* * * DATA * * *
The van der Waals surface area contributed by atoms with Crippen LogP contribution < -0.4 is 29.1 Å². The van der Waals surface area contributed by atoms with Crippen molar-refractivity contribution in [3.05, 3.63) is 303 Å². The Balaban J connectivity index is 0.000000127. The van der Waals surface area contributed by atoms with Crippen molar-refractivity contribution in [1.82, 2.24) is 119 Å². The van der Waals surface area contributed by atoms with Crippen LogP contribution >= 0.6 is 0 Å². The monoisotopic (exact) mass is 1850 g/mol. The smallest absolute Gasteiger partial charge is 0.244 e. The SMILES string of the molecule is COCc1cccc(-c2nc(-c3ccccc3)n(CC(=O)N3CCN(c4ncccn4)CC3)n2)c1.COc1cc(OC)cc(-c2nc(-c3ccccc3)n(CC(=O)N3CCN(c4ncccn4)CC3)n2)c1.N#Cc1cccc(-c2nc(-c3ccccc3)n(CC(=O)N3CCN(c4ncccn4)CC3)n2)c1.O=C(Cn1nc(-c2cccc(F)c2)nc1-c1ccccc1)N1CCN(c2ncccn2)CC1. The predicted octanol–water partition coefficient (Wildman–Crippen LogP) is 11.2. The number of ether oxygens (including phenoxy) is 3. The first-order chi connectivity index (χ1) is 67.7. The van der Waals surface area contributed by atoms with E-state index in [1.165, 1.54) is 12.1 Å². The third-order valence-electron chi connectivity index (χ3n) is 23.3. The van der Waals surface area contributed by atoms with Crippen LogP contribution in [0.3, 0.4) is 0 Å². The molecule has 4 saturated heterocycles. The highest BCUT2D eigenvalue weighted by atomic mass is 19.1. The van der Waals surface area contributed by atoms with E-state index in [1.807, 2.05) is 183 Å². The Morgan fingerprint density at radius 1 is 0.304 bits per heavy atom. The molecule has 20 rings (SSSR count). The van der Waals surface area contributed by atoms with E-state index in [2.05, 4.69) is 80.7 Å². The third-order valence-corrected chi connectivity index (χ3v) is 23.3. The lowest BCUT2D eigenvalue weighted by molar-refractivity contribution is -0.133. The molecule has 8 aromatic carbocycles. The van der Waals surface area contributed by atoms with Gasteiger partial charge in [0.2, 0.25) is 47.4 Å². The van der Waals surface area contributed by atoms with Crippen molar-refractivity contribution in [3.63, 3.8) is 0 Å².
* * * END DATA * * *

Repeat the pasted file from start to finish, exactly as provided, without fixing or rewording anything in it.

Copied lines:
The van der Waals surface area contributed by atoms with Crippen LogP contribution < -0.4 is 29.1 Å². The van der Waals surface area contributed by atoms with Crippen molar-refractivity contribution in [3.05, 3.63) is 303 Å². The Balaban J connectivity index is 0.000000127. The van der Waals surface area contributed by atoms with Crippen molar-refractivity contribution in [1.82, 2.24) is 119 Å². The van der Waals surface area contributed by atoms with Crippen LogP contribution >= 0.6 is 0 Å². The monoisotopic (exact) mass is 1850 g/mol. The smallest absolute Gasteiger partial charge is 0.244 e. The SMILES string of the molecule is COCc1cccc(-c2nc(-c3ccccc3)n(CC(=O)N3CCN(c4ncccn4)CC3)n2)c1.COc1cc(OC)cc(-c2nc(-c3ccccc3)n(CC(=O)N3CCN(c4ncccn4)CC3)n2)c1.N#Cc1cccc(-c2nc(-c3ccccc3)n(CC(=O)N3CCN(c4ncccn4)CC3)n2)c1.O=C(Cn1nc(-c2cccc(F)c2)nc1-c1ccccc1)N1CCN(c2ncccn2)CC1. The predicted octanol–water partition coefficient (Wildman–Crippen LogP) is 11.2. The number of ether oxygens (including phenoxy) is 3. The first-order chi connectivity index (χ1) is 67.7. The van der Waals surface area contributed by atoms with E-state index in [1.165, 1.54) is 12.1 Å². The third-order valence-electron chi connectivity index (χ3n) is 23.3. The van der Waals surface area contributed by atoms with Crippen LogP contribution in [0.3, 0.4) is 0 Å². The molecule has 4 saturated heterocycles. The highest BCUT2D eigenvalue weighted by atomic mass is 19.1. The van der Waals surface area contributed by atoms with E-state index in [1.807, 2.05) is 183 Å². The Morgan fingerprint density at radius 1 is 0.304 bits per heavy atom. The molecule has 20 rings (SSSR count). The van der Waals surface area contributed by atoms with E-state index in [2.05, 4.69) is 80.7 Å². The third-order valence-corrected chi connectivity index (χ3v) is 23.3. The lowest BCUT2D eigenvalue weighted by molar-refractivity contribution is -0.133. The molecule has 8 aromatic carbocycles. The van der Waals surface area contributed by atoms with Gasteiger partial charge in [0.2, 0.25) is 47.4 Å². The van der Waals surface area contributed by atoms with Crippen molar-refractivity contribution in [3.63, 3.8) is 0 Å².